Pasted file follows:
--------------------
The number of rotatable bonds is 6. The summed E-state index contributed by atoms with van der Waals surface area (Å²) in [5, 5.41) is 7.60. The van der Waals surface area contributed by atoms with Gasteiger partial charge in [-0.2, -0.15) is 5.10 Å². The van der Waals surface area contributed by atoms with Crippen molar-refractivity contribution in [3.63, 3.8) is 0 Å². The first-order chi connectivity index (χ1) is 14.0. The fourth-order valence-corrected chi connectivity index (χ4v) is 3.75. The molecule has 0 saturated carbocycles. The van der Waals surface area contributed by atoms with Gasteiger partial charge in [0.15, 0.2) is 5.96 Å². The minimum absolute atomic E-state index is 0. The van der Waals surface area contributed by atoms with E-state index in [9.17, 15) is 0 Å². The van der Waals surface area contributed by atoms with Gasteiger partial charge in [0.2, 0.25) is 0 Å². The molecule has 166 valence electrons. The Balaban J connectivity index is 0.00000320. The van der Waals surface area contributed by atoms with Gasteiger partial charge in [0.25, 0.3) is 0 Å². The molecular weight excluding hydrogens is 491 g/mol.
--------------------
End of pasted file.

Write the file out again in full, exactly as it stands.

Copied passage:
The number of rotatable bonds is 6. The summed E-state index contributed by atoms with van der Waals surface area (Å²) in [5, 5.41) is 7.60. The van der Waals surface area contributed by atoms with Gasteiger partial charge in [-0.2, -0.15) is 5.10 Å². The van der Waals surface area contributed by atoms with Crippen molar-refractivity contribution in [3.63, 3.8) is 0 Å². The first-order chi connectivity index (χ1) is 14.0. The fourth-order valence-corrected chi connectivity index (χ4v) is 3.75. The molecule has 0 saturated carbocycles. The van der Waals surface area contributed by atoms with Gasteiger partial charge in [0.15, 0.2) is 5.96 Å². The minimum absolute atomic E-state index is 0. The van der Waals surface area contributed by atoms with E-state index in [9.17, 15) is 0 Å². The van der Waals surface area contributed by atoms with Gasteiger partial charge in [0.2, 0.25) is 0 Å². The molecule has 166 valence electrons. The Balaban J connectivity index is 0.00000320. The van der Waals surface area contributed by atoms with Gasteiger partial charge in [0.25, 0.3) is 0 Å². The molecular weight excluding hydrogens is 491 g/mol.